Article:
Tribune. The Chinese government is seeing a very noisy opponent leave with Donald Trump. But Beijing knows that its real problem will remain: the policy of technological containment led by Washington, the result of a longer-term and more discreet evolution, passed a decisive course in 2020.
The trade war against China, launched in 2018 by the outgoing president of the United States, is likely to subside with his successor. But it remained a marginal problem for the Chinese authorities: it was ineffective, and even enabled them to re-mobilize the troops by demonstrating the validity of their policy of national economic independence.
Beijing’s far more concern is that the much more decisive technological war is likely to continue. It is in fact not the result of a movement of humor or of a man’s decision. It began long before Donald Trump: its first important episode can be dated from the first veto on an acquisition of the Chinese group Huawei, in 2008; above all, it is the result of strategic thinking by the American administration.
Its objective is to stem the accelerated technological emergence of China. It became an emergency in the eyes of Washington in 2015, when Xi Jinping’s China, by publishing its “Made in China 2025” plan, no longer concealed its ambitions.
Five years later, in 2020, this strategy has found its smallest means – it is measured in nanometers – but also the most efficient: semiconductors are at the heart of all of China’s technology projects. From autonomous vehicles to smart electricity grids, including the factory of the future that must manufacture them and the telecommunications equipment that must operate them, these electronic components are essential. And they are also the Achilles heel of Chinese industry, which consumes five times more than it produces.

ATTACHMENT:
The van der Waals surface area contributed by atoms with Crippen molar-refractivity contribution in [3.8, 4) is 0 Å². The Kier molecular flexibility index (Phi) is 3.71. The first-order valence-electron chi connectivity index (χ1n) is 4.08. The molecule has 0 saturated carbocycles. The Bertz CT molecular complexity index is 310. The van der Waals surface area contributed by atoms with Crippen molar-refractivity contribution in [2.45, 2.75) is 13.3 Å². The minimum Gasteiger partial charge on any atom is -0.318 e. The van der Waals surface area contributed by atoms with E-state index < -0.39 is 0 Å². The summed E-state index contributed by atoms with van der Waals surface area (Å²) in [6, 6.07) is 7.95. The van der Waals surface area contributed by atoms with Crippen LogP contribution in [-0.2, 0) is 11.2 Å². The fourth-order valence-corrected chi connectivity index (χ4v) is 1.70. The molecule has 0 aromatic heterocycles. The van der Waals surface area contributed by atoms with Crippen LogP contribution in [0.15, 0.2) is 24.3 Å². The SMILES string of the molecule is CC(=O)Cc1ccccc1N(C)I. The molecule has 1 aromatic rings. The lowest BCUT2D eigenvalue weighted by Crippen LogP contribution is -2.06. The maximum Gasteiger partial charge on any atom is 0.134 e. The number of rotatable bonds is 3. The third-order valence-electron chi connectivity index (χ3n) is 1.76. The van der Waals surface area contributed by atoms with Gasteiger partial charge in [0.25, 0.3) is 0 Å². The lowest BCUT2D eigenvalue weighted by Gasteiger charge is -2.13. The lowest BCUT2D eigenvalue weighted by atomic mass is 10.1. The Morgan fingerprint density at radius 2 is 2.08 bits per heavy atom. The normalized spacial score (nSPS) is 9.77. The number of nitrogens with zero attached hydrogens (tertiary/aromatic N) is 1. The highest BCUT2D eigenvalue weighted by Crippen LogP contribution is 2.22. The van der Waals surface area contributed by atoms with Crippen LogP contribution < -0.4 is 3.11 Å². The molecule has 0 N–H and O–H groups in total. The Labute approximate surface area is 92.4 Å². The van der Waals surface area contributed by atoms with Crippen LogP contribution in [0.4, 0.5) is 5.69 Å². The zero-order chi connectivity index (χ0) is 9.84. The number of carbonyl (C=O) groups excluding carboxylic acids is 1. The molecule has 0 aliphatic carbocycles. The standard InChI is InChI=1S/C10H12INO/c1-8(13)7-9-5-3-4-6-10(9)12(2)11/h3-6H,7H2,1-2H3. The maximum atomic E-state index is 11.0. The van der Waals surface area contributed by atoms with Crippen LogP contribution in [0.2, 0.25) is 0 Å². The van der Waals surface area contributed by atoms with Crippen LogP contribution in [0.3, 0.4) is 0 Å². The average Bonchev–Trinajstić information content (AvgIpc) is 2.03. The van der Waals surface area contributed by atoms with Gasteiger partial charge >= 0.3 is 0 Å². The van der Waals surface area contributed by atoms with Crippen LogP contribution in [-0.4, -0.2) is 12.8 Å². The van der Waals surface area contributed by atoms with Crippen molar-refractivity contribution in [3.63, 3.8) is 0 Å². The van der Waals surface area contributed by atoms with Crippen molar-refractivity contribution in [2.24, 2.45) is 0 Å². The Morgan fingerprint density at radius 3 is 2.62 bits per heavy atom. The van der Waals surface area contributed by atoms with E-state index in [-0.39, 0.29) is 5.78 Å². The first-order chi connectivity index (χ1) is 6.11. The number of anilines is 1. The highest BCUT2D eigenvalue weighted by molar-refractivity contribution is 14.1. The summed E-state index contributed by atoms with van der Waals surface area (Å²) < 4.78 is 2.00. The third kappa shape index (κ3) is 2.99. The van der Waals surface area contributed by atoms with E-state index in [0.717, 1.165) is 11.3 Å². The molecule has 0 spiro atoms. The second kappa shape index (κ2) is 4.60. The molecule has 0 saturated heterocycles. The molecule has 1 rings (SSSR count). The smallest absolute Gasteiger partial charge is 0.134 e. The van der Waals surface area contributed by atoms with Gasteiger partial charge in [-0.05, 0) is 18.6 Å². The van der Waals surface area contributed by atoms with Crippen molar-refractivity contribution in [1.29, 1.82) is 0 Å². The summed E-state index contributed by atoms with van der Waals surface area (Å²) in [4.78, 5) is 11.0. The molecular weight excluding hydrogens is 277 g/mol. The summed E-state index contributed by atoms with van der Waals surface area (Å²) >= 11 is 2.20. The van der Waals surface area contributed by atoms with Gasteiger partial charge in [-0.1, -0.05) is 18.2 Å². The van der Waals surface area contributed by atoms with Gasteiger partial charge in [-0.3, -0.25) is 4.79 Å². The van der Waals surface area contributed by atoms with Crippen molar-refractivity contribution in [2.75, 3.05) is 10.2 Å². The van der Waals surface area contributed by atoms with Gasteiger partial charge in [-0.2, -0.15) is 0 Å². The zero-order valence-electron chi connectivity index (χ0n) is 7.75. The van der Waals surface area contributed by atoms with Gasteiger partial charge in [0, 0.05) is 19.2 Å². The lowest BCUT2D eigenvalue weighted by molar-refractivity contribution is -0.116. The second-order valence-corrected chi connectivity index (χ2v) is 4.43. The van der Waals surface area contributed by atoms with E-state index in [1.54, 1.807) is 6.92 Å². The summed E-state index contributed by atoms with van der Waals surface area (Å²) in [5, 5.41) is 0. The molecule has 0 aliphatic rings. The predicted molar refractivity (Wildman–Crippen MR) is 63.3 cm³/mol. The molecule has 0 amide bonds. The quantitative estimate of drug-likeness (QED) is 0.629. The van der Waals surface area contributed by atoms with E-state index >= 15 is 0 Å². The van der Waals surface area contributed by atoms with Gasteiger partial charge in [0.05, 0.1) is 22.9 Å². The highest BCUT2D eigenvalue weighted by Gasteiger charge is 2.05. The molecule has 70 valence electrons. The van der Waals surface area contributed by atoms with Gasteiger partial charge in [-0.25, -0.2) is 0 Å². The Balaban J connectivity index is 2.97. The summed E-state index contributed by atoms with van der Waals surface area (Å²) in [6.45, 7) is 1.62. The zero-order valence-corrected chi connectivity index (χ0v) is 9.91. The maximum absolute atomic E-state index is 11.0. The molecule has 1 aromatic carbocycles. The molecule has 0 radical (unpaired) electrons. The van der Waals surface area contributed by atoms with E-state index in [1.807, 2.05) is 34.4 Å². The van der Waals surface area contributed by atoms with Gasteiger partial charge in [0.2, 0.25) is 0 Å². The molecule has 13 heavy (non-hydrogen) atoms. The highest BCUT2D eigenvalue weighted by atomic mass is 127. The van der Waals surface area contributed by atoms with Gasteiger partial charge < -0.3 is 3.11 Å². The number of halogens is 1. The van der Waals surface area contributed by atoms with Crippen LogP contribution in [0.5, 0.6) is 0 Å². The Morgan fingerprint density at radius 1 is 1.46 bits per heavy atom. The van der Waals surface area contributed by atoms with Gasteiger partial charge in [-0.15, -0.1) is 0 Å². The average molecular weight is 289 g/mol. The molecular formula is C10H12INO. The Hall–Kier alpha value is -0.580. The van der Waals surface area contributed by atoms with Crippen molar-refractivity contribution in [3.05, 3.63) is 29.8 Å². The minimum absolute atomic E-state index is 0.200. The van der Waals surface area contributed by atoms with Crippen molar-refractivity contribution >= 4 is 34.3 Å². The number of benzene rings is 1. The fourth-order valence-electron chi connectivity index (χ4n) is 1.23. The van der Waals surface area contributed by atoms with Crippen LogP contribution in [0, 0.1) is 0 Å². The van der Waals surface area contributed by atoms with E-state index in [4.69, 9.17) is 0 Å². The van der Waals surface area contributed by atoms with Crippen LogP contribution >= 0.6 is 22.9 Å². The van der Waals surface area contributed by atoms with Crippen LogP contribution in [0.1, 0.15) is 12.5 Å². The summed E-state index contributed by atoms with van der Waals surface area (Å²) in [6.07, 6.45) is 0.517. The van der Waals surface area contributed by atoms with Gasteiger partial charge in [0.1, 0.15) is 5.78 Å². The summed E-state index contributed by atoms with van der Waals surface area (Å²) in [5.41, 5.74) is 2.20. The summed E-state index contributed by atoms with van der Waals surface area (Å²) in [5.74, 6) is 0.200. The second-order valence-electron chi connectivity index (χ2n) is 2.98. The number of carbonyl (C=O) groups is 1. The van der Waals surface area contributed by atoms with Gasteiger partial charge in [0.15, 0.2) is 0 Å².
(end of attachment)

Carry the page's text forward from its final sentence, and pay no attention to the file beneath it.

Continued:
The American exploitation of this weakness was initially focused on Huawei, the world’s leading telecommunications equipment manufacturer, which has become in a few years the symbol of Chinese technological progress as a pioneer of 5G. It was done in two stages.
The first, registered in 2019 in the control of sales of American semiconductors to the Chinese group, proved to be relatively ineffective. Huawei has indeed demonstrated an unexpectedly rapid response capacity, with the design of its own replacement components.
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